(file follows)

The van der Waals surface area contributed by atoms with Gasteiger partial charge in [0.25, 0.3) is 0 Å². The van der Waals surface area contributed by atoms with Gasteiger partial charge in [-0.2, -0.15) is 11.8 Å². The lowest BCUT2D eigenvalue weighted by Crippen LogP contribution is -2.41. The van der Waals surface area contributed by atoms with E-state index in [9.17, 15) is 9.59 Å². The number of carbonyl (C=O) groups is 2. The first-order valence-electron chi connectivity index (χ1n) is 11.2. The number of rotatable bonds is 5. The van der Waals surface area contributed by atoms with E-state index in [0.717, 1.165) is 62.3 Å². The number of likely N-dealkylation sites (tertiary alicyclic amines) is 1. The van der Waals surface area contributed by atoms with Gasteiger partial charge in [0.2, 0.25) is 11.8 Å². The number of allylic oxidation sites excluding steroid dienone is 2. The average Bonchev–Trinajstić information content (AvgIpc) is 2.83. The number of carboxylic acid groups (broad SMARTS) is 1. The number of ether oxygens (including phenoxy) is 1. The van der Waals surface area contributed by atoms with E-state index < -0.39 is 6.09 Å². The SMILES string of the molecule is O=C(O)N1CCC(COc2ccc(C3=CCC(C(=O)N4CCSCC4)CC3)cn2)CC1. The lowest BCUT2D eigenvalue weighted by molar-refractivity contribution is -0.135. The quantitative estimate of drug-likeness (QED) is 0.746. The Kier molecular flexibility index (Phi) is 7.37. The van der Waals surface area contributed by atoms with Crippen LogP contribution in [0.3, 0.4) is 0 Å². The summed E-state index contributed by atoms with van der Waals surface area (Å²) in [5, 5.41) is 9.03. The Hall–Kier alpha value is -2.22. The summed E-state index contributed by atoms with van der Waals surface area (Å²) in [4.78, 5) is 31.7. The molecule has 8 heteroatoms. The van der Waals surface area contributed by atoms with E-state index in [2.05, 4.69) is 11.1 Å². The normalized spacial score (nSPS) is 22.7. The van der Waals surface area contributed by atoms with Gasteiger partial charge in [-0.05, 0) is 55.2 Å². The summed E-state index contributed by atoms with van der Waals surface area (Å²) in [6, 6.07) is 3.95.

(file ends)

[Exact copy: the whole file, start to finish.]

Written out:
The van der Waals surface area contributed by atoms with Gasteiger partial charge in [0.25, 0.3) is 0 Å². The van der Waals surface area contributed by atoms with Gasteiger partial charge in [-0.2, -0.15) is 11.8 Å². The lowest BCUT2D eigenvalue weighted by Crippen LogP contribution is -2.41. The van der Waals surface area contributed by atoms with E-state index in [9.17, 15) is 9.59 Å². The number of carbonyl (C=O) groups is 2. The first-order valence-electron chi connectivity index (χ1n) is 11.2. The number of rotatable bonds is 5. The van der Waals surface area contributed by atoms with E-state index in [0.717, 1.165) is 62.3 Å². The number of likely N-dealkylation sites (tertiary alicyclic amines) is 1. The van der Waals surface area contributed by atoms with Gasteiger partial charge in [0.2, 0.25) is 11.8 Å². The number of allylic oxidation sites excluding steroid dienone is 2. The average Bonchev–Trinajstić information content (AvgIpc) is 2.83. The number of carboxylic acid groups (broad SMARTS) is 1. The number of ether oxygens (including phenoxy) is 1. The van der Waals surface area contributed by atoms with E-state index < -0.39 is 6.09 Å². The SMILES string of the molecule is O=C(O)N1CCC(COc2ccc(C3=CCC(C(=O)N4CCSCC4)CC3)cn2)CC1. The lowest BCUT2D eigenvalue weighted by molar-refractivity contribution is -0.135. The quantitative estimate of drug-likeness (QED) is 0.746. The Kier molecular flexibility index (Phi) is 7.37. The van der Waals surface area contributed by atoms with Crippen LogP contribution in [0.3, 0.4) is 0 Å². The summed E-state index contributed by atoms with van der Waals surface area (Å²) in [5, 5.41) is 9.03. The Hall–Kier alpha value is -2.22. The summed E-state index contributed by atoms with van der Waals surface area (Å²) in [4.78, 5) is 31.7. The molecule has 8 heteroatoms. The van der Waals surface area contributed by atoms with E-state index in [2.05, 4.69) is 11.1 Å². The normalized spacial score (nSPS) is 22.7. The van der Waals surface area contributed by atoms with Gasteiger partial charge in [-0.05, 0) is 55.2 Å². The summed E-state index contributed by atoms with van der Waals surface area (Å²) in [6, 6.07) is 3.95.